Opinion At ‘ground zero’ for slavery, a new museum helps rewrite history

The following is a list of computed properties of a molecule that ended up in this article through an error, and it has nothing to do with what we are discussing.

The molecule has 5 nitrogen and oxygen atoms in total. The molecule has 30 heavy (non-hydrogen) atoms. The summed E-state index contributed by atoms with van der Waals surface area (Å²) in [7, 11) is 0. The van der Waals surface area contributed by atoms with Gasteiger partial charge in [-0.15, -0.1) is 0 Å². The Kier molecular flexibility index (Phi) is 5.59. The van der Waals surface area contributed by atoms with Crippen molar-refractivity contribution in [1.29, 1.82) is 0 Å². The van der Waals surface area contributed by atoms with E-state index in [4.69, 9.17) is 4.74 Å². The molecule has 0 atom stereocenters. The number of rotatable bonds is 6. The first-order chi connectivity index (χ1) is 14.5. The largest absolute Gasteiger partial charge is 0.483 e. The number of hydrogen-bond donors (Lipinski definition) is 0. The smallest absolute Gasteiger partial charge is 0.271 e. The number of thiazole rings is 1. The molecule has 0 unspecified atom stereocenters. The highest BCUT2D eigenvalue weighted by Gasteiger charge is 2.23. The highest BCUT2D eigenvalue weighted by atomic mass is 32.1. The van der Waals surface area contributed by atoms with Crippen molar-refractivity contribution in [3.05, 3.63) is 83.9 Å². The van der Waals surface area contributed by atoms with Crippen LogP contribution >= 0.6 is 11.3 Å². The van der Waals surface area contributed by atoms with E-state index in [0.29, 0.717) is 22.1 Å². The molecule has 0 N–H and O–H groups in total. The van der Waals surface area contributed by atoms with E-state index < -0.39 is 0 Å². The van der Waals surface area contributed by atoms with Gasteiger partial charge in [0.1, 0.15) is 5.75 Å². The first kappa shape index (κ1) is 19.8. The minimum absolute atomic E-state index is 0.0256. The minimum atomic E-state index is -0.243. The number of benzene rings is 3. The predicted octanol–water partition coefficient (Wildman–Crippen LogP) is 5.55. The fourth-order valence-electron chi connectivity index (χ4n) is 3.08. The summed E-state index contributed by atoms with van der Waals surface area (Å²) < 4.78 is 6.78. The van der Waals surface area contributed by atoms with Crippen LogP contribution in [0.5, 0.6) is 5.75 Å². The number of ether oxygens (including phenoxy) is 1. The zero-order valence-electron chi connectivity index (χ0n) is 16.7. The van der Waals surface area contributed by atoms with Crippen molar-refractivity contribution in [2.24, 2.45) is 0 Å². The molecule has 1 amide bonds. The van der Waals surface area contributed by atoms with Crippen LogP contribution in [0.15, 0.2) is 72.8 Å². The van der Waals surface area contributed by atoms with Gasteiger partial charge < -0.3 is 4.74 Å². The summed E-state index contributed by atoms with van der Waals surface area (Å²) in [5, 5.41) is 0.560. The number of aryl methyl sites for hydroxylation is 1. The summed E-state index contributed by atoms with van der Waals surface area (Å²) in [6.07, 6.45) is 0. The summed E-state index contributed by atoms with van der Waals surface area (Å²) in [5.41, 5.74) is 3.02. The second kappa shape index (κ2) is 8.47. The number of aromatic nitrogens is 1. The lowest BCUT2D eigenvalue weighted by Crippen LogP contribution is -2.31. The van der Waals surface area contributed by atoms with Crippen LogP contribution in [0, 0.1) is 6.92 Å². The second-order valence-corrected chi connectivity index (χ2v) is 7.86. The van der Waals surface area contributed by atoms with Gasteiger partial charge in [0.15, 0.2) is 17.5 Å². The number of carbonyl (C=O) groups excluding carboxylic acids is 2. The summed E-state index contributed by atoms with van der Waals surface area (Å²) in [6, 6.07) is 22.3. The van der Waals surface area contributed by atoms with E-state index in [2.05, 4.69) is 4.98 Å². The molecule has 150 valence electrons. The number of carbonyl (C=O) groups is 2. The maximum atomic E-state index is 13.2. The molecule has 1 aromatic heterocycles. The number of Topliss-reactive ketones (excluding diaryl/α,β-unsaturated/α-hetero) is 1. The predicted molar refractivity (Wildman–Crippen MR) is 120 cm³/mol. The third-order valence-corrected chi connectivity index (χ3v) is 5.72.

Within the museum, galleries tell the story of the African diaspora. The curators treat Charleston as the funnel of Black culture that the city in fact was, showing how different peoples from West Africa were forced onto plantations, the steamy prison camps of the Southern colonies, how distinct cultures were amalgamated into a general Blackness and how Black life was carried north and west into every corner of the United States. About one-quarter of the gallery space is focused on the slavery trade, while another quarter tells stories about plantation life. Then it is upward and outward into all things Black and American — church life, Black food invention, Black music, Blackness in design. The diaspora becomes granular with stories of Buffalo Soldiers, rural midwifery, Pullman porters, the Mardi Gras Indians, the Black women’s club movement and lesser-known campaigners for civil rights. For reasons that are easy to infer, the museum possesses few artifacts. It uses photography, sculptural models, video interviews, CGI, audio recordings and archival footage to tell stories that include scores of subplots across a dozen generations. And there is a Center for Family History, aimed at helping visitors reconnect with their ancestors and construct a personal family narrative.